This industry dynamic applies to the healthcare supply markets, as well, where unique features and quirks, including a much higher use of group purchasing organizations (GPOs) and strong influences by medical device manufacturers over how their products are priced and used within hospitals, only further complicate procurement efforts to bring spending under control. Over 90% of GPO revenue is from supplier-funded “administrative fees” (i.e., rebates that are exempted from federal government kickback regulations), and until this commercial model goes away, hospitals still need to automate them (including percentages of those fees shared back with the hospital) and other supply chain requirements such as distributor owned/managed inventory within the system.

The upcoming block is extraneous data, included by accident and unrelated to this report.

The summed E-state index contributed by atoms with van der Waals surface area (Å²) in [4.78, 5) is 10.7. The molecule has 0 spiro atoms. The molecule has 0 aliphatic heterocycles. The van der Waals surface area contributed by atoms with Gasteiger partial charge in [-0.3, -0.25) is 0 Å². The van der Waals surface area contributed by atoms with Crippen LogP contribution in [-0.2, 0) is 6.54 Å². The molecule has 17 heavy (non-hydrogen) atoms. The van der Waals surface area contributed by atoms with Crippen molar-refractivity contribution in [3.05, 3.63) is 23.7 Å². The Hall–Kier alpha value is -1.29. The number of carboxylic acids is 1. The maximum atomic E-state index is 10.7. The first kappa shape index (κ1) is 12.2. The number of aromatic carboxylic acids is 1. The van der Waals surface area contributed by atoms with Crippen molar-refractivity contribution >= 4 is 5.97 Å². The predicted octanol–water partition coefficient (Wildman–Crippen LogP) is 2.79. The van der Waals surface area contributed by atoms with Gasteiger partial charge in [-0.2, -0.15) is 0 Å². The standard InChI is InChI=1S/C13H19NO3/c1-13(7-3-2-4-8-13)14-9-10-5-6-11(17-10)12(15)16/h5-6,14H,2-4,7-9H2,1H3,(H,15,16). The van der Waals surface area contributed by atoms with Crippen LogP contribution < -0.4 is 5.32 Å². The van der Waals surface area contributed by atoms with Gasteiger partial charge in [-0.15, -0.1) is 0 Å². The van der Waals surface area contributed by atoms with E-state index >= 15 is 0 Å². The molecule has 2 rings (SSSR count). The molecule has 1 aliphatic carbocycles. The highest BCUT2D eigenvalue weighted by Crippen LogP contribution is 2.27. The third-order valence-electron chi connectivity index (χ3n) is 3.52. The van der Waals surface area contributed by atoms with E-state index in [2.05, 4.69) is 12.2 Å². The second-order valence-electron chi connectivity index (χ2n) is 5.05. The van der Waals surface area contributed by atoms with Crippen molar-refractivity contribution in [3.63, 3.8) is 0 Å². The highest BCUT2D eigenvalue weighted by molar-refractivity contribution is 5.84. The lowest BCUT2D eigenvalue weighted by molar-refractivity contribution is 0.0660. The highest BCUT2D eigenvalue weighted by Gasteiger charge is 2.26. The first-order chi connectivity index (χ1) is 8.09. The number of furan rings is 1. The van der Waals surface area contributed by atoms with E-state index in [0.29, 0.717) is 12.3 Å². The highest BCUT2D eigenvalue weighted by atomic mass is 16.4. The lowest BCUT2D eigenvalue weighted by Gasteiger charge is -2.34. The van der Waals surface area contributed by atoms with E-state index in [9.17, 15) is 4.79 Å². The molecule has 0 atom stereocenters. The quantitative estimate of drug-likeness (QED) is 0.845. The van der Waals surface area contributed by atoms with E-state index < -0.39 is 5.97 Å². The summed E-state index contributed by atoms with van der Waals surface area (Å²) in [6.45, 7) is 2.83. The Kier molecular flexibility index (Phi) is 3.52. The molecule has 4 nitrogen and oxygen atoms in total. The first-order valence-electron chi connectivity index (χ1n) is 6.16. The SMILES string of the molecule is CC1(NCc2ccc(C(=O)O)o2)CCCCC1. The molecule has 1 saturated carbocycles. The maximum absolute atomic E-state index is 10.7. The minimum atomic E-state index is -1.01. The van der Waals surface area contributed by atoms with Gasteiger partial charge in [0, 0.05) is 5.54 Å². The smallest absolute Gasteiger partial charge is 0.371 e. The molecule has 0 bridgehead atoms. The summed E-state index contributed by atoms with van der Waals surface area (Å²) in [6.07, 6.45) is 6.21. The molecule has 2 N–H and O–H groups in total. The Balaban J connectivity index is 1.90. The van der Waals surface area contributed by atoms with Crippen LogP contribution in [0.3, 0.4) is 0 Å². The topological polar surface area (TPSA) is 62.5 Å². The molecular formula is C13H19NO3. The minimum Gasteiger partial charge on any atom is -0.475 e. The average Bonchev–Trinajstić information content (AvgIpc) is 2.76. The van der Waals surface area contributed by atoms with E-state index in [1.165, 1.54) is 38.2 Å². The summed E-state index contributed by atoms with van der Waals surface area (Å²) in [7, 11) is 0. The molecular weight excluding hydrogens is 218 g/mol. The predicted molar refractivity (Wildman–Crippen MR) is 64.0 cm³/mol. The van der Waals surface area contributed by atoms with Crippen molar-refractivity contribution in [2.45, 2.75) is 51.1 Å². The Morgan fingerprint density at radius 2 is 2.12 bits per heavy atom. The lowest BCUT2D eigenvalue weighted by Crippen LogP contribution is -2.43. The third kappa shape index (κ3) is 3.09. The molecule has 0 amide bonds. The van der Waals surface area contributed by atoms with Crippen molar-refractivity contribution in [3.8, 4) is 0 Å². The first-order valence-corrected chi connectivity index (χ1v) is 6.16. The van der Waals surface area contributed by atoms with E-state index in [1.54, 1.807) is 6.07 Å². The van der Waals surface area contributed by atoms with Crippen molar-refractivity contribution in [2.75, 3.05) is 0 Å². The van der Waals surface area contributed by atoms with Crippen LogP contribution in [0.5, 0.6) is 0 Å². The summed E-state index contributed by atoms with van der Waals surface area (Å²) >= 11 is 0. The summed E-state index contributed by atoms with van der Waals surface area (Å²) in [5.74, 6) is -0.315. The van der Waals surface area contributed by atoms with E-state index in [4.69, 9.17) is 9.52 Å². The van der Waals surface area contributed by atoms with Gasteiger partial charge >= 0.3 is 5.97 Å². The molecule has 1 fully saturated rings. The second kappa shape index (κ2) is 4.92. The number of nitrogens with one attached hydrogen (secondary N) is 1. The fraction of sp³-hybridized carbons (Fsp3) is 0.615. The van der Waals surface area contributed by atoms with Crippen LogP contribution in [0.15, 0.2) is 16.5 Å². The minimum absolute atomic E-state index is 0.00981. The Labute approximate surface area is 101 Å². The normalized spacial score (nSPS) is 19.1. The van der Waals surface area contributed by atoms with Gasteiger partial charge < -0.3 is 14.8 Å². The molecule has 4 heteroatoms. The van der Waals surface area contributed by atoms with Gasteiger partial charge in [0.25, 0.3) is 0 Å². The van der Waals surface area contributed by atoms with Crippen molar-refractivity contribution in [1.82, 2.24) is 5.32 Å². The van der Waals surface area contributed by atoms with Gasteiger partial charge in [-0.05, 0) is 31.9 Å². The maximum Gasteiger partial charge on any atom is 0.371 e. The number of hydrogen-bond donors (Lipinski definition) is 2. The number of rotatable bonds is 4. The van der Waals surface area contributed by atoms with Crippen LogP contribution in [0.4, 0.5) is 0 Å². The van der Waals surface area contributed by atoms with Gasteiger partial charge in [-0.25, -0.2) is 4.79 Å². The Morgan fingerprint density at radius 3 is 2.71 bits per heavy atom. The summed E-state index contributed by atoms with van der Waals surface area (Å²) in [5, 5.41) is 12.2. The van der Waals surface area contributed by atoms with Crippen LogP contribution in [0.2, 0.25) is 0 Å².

These healthcare-specific challenges are well-known to Prodigo Solutions, a purchasing technology solutions company based in the suburbs of Pittsburgh, Pennsylvania. Originally grown out of the UPMC’s needs for better managing its own internal purchases, Prodigo today operates as a standalone software provider, offering tools that support e-procurement with healthcare-specific controls and post-signature contract management and compliance. Its customers include both integrated delivery networks (IDNs) and small community hospitals alike, and its healthcare marketplace currently facilitates transaction volumes in excess of $15 billion.

This two-part Spend Matters PRO Vendor Introduction series offers a candid take on Prodigo and its capabilities. It will include an overview of Prodigo’s offering, a breakdown of what is comparatively good (and not so good) about the solution, a SWOT analysis, and a selection requirements checklist for companies that might consider the provider.